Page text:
A time-lapse video is made by stitching multiple photos and playing them back in 24 frames per second. Shooting a time-lapse video requires a lot of time, so be patient, find a rather interesting subject (a busy street, nice landscape, or an interesting patch of the night sky). Bring water with you, something to sit on, appropriate clothing, and something to work on or a book/magazine to read. When you start shooting the time-lapse there isn’t much to do. And prepare a lot of memory, both on your card and your hard drive.

I can advise you to use the following interval (time between your shots), but do not take this as a rule, rather experiment yourself.

  • 0.5 – 2 seconds – fast-moving clouds, traffic, and crowds
  • 2 – 5 seconds – sunset, sunrise, or normal cloud movement
  • 10 – 30 seconds – longer time-lapse on a clear day
  • 20 – 60 seconds – night sky time-lapse / stars or milky way galaxy

Exposure should be set to 1/2 of your interval, but this is one thing you have to experiment with as well. Different subjects demand different exposures. (1-second interval – 1/2 seconds of exposure, 30-second interval – 15 seconds of exposure)

I can’t emphasize this enough: Set EVERYTHING manually, white balance especially. If you don’t have plenty of memory shoot JPEG or smaller resolution RAW, but I would always advise you to shoot full-resolution RAW.

To summarize

The time when it was very hard to start doing video is long gone. Even our phones are capable of doing so much, so there are no excuses, especially if you are already a photographer and you own some gear. Just get out there, shoot some videos, download them to your computer and edit them out. Edit them with any software you already have like iMovie or Windows Video Editor (both included with your OS, respectively). If you want more freedom try out Final Cut Pro or Premiere Pro (included in the Adobe Creative Cloud all app subscription), or download a free version of Davinci Resolve. Yes, there is a completely free version of this NLE with almost no limitations (available both for Windows and Mac OS). Then shoot some new projects again and again and again. Learn from your mistakes.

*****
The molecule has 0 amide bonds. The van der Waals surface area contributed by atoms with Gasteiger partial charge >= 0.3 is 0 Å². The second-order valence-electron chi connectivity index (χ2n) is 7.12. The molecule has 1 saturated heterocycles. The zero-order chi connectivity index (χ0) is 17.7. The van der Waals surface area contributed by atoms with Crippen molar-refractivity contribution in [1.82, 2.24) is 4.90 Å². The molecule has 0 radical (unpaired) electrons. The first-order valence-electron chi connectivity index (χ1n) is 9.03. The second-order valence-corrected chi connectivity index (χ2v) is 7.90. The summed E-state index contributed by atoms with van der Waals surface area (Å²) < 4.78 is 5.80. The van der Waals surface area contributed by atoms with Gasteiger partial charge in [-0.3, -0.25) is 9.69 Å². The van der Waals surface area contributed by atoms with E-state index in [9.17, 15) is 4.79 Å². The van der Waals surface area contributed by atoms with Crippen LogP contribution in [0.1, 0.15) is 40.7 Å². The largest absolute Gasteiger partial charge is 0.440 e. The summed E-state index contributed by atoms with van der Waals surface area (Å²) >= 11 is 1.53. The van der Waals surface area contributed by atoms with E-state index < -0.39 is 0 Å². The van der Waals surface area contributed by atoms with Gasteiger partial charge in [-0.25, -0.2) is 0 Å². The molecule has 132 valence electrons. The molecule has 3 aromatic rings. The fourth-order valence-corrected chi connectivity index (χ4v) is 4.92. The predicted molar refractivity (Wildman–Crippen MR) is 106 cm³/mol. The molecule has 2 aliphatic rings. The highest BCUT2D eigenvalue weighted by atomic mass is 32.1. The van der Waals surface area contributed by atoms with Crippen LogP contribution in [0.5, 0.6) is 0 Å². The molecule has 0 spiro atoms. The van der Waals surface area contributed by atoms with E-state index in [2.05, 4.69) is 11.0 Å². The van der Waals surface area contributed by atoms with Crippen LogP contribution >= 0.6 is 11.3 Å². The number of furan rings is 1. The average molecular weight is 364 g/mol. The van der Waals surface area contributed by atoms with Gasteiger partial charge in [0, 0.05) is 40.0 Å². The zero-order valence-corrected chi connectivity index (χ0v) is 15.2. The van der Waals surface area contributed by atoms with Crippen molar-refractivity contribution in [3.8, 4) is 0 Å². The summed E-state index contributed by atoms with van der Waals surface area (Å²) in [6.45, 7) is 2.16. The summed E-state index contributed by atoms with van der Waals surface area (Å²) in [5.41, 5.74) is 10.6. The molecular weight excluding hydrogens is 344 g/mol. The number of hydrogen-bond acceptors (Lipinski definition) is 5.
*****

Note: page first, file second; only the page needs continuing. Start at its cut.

Force yourself each time to tell a more compelling story than you previously did. That’s the only way you will ever become a true videographer/cinematographer.

And for the end – don’t be discouraged if you are unsatisfied with your result. You are a photographer. You have told dozens, or even hundreds of stories just through your photography sets and you can do it through the video as well. It takes time to learn, practice, and perfect the art of motion picture. Don’t give up easily. Get out there and create something beautiful!

Good luck!